[Owasp-testing] [Owasp-codereview] Code Review project andCode-Scanning-Tool(s)

Eoin eoin.keary at owasp.org
Wed Jan 24 06:25:31 EST 2007


The Static code analyzer approach would be a good place to start.
This would simply point to areas in code where potential vulns may occur.

I used a static code analyzer for years based on reg-ex and checkstyle
and it speeds up the code review process greatly which is what the tool is
meant to do.
(my opinions relate to a number of years of actually running a code review
team and  hence the idea of starting the code review guide.)
So should this be a separate project, part of the Lapse project (why are we
not using this?).?

If it is to be part of the Code Review Project I think that....
I really would like to focus on the document in order for it to be a base
for the code review tool checks. (makes logical sense). No point in having a
tool that checks for X but the guide does not cover X.

Also in the world of OOD can we not reuse LAPSE or other tools out there
already ;)

-ek


On 23/01/07, Jim Manico <jim at manico.net> wrote:
>
> My understanding is that both of those products are
> static-code-analyzers and not manual code review helpers. We are talking
> about apples and oranges here.
>
> - Jim
>
> Dinis Cruz wrote:
> > Ok, so we all agree that we need a tool to aid the manual code review
> > process.
> >
> > Who is going to help?
> >
> > We already have two OWASP projects that are trying to tackle this
> > problem (OWASP
> > LAPSE Project
> > <http://www.owasp.org/index.php/Category:OWASP_LAPSE_Project>and
> > OWASP
> > Orizon
> > Project<http://www.owasp.org/index.php/Category:OWASP_Orizon_Project>)
> > so who wants to colaborate can either join these projects or start a new
> > project
> >
> > Dinis Cruz
> > Chief OWASP Evangelist
> > http://www.owasp.org
> >
> > On 1/23/07, Jim Manico <jim at manico.net> wrote:
> >>
> >>  >  For example, a tool that finds and flags all the encryption code is
> >> easy and valuable. Maybe it helps me navigate the code with "security
> >> goggles" on.
> >>
> >> I think this would be a great step forward in code security. I could
> >> image
> >> that a tool of this nature would let me flag blocks of code to fit in a
> >> certain security category (input validation, encryption, auth, etc) and
> >> color-code it in some way.
> >>
> >> Also, I could as an auditor set a master list of concepts that I need
> to
> >> search for in my manual audit, add audit-specific notations to code,
> and
> >> perhaps give me a checklist of concepts I need to "check off" for
> >> every jsp
> >> and servlet. Perhaps a flag to mark certain code as questionable, or
> >> needs
> >> further review.... Perhaps a comment layer so a team of auditors could
> >> collaborate on the code review/audit process.
> >>
> >> Most of the commercial products out there that claim to be an Audit
> >> Workbench are really only static analysis tools, nothing I see out
> there
> >> really assists me with the manual code review process.
> >>
> >>  - Jim
> >>
> >>
> >> Jeff Williams wrote:
> >>
> >>  I know that there are exceptions (and let's keep the business logic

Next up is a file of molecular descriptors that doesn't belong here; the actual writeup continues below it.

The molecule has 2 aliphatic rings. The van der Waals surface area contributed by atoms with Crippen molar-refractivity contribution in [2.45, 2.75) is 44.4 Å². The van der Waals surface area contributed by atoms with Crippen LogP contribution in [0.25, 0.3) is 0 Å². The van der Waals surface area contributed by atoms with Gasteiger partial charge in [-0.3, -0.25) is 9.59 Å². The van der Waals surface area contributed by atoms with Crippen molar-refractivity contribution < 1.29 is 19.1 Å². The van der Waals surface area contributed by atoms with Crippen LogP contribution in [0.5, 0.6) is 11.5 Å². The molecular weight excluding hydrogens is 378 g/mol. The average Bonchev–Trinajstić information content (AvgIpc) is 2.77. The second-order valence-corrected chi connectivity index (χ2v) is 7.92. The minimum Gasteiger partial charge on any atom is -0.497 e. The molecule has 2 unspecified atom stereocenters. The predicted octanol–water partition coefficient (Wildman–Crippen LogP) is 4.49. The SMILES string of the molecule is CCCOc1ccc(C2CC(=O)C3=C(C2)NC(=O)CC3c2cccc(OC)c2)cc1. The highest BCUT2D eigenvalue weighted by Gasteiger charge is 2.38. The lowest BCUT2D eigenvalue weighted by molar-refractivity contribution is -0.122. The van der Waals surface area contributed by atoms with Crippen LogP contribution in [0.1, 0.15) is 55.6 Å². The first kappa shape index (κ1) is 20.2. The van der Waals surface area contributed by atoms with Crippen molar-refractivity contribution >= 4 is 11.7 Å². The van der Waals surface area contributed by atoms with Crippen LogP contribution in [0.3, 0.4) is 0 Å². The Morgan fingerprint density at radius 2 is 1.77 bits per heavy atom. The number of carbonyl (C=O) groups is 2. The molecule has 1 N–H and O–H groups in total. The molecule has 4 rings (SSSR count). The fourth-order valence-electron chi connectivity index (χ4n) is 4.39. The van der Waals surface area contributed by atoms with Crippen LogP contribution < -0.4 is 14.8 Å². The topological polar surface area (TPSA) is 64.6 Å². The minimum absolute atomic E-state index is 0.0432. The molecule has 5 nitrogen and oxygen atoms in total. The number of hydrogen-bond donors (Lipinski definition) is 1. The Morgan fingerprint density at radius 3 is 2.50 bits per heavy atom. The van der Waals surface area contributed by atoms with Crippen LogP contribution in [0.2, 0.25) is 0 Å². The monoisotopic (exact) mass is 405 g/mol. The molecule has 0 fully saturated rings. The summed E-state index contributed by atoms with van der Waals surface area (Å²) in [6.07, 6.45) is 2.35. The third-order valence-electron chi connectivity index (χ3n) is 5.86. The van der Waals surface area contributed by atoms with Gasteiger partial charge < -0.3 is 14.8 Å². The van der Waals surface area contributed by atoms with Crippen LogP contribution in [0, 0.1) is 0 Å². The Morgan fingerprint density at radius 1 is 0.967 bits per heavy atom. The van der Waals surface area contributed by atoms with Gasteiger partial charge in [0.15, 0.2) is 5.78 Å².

> >>
> >>
> >>  vulnerabilities out
> >>
> >>
> >>
> >>  of this one) but most issues should be detectable.
> >>
> >>
> >>
> >> I agree we should have a better framework for analyzing code for simple
> >> issues.  LAPSE is interesting, but is really a one-trick pony.  LAPSE
> >> does source-to-sink dataflow analysis, so it's pretty good for
> analyzing
> >> things like SQL injection and XSS.  But it has no ability to analyze
> >> encryption, logging, access control, authentication, error handling,
> >> concurrency, etc... And it only works on Java.
> >>
> >>
> >>
> >> I think "most issues should be detectable" is too aggressive (I've done
> >> quite a lot of work in this space).  That's what the commercial static
> >> analysis tool vendors are trying to do.  I suggest we focus on tools
> >> that assist the manual code reviewer, and DO NOT try to find problems
> >> automatically.
> >>
> >>
> >>
> >> For example, a tool that finds and flags all the encryption code is
> easy
> >> and valuable.  Maybe it helps me navigate the code with "security
> >> goggles" on.  A tool that attempts to analyze the encryption code and
> >> determine if it is sound is ridiculously hard and will have lots of
> >> false alarms.
> >>
> >>
> >>
> >> The tool must have some compiler-like features - at least symbol
> >> resolution, because grep is too inaccurate.
> >>
> >>
> >>
> >> --Jeff
> >>
> >>
> >>
> >>
> >> ------------------------------
> >>
> >> _______________________________________________
> >> Owasp-codereview mailing
> >> listOwasp-codereview at lists.owasp
> .orghttp://lists.owasp.org/mailman/listinfo/owasp-codereview
> >>
> >>
> >>
> >> --
> >> Best Regards,
> >> Jim Manico
> >> GIAC GSEC Professional, Sun Certified Java
> >> Programmerjim at manico.net808.652.3805
> >>
> >>
> >
> >
> > --
> >
>
> --
> Best Regards,
> Jim Manico
> GIAC GSEC Professional, Sun Certified Java Programmer
> jim at manico.net
> 808.652.3805
>
> _______________________________________________
> Owasp-testing mailing list
> Owasp-testing at lists.owasp.org
> http://lists.owasp.org/mailman/listinfo/owasp-testing
>



-- 
Eoin Keary OWASP - Ireland
http://www.owasp.org/local/ireland.html
http://www.owasp.org/index.php/OWASP_Testing_Project
http://www.owasp.org/index.php/OWASP_Code_Review_Project
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